In other words, glaring hypocrisy undermines your moral authority—which, in practical terms, means that your power as a norm enforcer weakens; the moral pronouncements you make, and the corresponding actions you take, carry less weight, in real terms, on the ground.
So the seeming indifference of national security elites to the illegality of American military actions—in Serbia, in Syria, wherever—carries a dual cost: The illegal interventions it abets not only weaken the global norm of compliance with the law but also reduce the power of America to restore those norms. American hypocrisy is a very expensive thing.
Maybe that’s why McFaul and his fellow Blobsters work so hard to generate smokescreens when anyone complains about that hypocrisy. Pointing to past American transgressions, they say, is “whataboutism.” And whataboutism, in their considered view, distracts us from the important business of upholding the “rules based order.”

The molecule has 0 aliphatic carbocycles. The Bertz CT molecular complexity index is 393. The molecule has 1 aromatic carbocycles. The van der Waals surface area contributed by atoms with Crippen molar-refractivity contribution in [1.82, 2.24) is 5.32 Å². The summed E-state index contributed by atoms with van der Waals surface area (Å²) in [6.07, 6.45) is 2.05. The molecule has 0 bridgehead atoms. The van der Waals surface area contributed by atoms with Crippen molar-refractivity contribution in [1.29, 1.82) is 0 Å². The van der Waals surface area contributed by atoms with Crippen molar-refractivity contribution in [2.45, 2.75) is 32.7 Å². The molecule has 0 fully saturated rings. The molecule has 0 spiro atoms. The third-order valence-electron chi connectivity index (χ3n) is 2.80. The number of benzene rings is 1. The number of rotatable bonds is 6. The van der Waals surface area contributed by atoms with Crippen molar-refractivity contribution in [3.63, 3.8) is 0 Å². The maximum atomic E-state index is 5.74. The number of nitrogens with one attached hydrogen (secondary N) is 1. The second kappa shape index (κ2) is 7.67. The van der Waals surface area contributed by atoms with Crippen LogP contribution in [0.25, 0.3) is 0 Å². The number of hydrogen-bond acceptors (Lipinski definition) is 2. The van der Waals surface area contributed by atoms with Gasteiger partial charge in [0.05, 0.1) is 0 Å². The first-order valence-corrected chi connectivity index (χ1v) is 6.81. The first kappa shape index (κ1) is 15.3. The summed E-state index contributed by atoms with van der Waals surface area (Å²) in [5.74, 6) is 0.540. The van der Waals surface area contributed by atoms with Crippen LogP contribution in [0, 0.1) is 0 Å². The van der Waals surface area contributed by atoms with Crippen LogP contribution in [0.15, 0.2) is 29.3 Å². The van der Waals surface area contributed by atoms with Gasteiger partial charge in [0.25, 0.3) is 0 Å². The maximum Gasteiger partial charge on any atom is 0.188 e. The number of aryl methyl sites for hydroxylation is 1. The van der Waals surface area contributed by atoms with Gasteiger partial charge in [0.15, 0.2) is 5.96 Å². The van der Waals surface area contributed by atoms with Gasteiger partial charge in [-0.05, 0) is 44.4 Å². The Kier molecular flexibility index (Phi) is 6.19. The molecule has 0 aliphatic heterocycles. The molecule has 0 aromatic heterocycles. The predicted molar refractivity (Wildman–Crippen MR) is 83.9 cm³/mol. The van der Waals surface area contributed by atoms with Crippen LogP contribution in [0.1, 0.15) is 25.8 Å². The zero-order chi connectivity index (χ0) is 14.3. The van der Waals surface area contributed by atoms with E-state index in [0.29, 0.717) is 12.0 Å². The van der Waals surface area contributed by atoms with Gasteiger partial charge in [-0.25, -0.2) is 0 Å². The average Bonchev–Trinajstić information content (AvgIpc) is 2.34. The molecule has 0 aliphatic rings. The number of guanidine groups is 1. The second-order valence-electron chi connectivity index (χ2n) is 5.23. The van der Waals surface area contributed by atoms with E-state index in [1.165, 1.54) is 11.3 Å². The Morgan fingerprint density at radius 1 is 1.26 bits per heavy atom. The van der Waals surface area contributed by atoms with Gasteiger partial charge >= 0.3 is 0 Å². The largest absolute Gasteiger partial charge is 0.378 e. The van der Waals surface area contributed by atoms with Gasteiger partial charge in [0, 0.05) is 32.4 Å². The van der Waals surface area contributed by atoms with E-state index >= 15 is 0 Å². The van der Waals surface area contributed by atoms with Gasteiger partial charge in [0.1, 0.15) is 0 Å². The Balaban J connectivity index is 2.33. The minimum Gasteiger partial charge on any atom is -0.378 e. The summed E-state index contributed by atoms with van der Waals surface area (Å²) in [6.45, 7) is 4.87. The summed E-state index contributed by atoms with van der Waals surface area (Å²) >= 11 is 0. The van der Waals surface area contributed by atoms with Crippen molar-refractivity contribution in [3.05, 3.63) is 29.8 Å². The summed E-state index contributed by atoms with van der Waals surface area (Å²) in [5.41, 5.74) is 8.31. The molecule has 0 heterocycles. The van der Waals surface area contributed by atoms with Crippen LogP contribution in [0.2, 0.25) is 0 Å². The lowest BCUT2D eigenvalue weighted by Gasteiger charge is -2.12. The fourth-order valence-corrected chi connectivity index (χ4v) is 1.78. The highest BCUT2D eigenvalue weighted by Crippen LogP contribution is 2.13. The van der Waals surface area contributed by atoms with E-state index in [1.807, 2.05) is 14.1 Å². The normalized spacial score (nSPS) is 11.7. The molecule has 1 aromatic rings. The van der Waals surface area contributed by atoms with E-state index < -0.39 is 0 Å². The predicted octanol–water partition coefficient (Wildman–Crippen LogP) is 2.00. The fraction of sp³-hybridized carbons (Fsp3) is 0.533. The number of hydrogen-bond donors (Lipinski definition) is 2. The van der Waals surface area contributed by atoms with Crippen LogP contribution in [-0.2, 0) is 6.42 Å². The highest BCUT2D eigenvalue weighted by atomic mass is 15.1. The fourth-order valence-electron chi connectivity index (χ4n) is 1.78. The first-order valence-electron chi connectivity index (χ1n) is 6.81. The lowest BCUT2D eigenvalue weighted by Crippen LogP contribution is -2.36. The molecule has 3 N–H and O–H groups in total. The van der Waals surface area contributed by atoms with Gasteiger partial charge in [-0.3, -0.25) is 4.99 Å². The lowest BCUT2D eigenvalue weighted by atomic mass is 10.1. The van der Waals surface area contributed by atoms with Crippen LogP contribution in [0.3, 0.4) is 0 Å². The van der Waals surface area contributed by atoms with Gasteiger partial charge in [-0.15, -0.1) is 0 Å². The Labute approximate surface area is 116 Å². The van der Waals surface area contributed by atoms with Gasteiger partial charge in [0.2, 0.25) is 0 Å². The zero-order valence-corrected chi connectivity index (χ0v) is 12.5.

They are the opposite of correct. Not until America dials down the hypocrisy will it be in a position to nurture respect for the rules, to meaningfully strengthen, in particular, the norm of complying with the law against invading sovereign countries. Meanwhile, taking our foreign policy cues from the people who have helped weaken that norm doesn’t make much sense—especially when the subject under discussion is how to avoid weakening it.